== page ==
By Ben Westhoff and Sarah Purkrabek
By Steve Brennan
By Joseph Hess
By Allsion Babka
By Kelsey McClure
By RFT Music
By Christian Schaeffer
By Gabriel San Roman
"We were all pretty much steeped in the funk tradition anyway," he continues. "Some of the guys grew up playing with Little Milton, as well as, of course, Albert King, Ike and, of course, Oliver Sain. We were pretty much steeped in the blues. We were getting our early experience in the blues and rhythm & blues. But this funk thing was different, the way Miles put it out there. It was extended performances; it wasn't vocally oriented, you weren't backing up singers per se, and the instrumentals were right out there. It was basically coming in with a free form -- those guys had some [riffs] they knew, but they didn't make a big deal out of it. You just came in and played. It was fairly free-form."
Free-form it obviously is, but it's free-form coming out of the imaginations of artists at their peak. You can hear it on the second track (side two of the original release), "Una New York." It's a more restrained examination of a song written by Shaw, and it illustrates the depth of feeling within the collective. Lester Bowie tosses off a Southwestern trumpet riff that seems stolen straight from a spaghetti Western, echoed in spirit by guitarist Horne. They uncover another riff, this one less raucous, more restrained -- though containing enough energy to power a 747 -- that they proceed to celebrate for another 18 minutes. Lester in particular is highlighted here, and the listener is treated to remarkable glimpse of a master.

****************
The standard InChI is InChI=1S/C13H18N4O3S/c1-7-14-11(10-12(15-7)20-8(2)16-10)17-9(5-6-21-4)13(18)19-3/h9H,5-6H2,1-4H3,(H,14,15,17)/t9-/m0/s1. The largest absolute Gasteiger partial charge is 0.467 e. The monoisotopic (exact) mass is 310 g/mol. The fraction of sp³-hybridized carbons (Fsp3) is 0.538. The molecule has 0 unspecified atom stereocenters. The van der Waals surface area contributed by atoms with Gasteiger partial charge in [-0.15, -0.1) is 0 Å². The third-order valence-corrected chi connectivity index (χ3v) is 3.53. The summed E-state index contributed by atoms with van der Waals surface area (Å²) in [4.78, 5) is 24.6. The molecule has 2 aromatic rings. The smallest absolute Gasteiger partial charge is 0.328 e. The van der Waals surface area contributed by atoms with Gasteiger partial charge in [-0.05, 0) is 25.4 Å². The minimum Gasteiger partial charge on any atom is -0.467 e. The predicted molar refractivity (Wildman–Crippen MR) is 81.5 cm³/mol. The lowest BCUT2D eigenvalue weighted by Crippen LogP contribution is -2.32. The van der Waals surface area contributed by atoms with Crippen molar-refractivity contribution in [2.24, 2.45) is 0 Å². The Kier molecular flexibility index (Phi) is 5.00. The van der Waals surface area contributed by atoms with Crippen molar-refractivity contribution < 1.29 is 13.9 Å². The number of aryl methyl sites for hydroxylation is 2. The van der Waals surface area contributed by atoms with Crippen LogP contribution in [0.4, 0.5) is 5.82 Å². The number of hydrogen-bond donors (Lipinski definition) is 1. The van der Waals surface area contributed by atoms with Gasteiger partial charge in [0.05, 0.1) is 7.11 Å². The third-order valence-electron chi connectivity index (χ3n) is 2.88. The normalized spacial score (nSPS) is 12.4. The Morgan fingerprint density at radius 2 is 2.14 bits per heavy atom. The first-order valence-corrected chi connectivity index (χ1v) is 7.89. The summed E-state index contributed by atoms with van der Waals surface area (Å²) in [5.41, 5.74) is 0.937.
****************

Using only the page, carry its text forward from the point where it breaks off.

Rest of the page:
Says Parran: "The stature of the band -- Lester Bowie was no small potatoes, even in '73. He had already come back from Europe and had appeared on the cover of Downbeat magazine along with Don Ellis and Freddie Hubbard. Lester Bowie had made it, and he was on the gig, so it was no little deal. But to a lot of people in St. Louis, they just didn't know what was happening."
But it wasn't just St. Louisans who were overlooking members of BAG at their finest, Corbett says. "I think it's this important part of the puzzle that's all but forgotten and rarely mentioned, even by the people who were there. The World Saxophone Quartet guys rarely mention it; my experience is that they never really talk up the BAG heritage that much."
With any luck, that will change. Corbett says that in addition to the Funky Donkey masters, he received from Thomas a box of tapes that were thought to be of the same performance: "I'm sure he thought that these were related; it turns out that they were not. They're of a completely different session, unmarked, that was clearly also prepared for release and never came out. When he's in town next, we're going to sit down with the music and sort through it, figure out who's playing on it. The tracks are all listed, and it's really great. Primo St. Louis Black Artists Group music."
Next week: the howl of the Screamin' Mee-Mees' Warp Sessions 1973.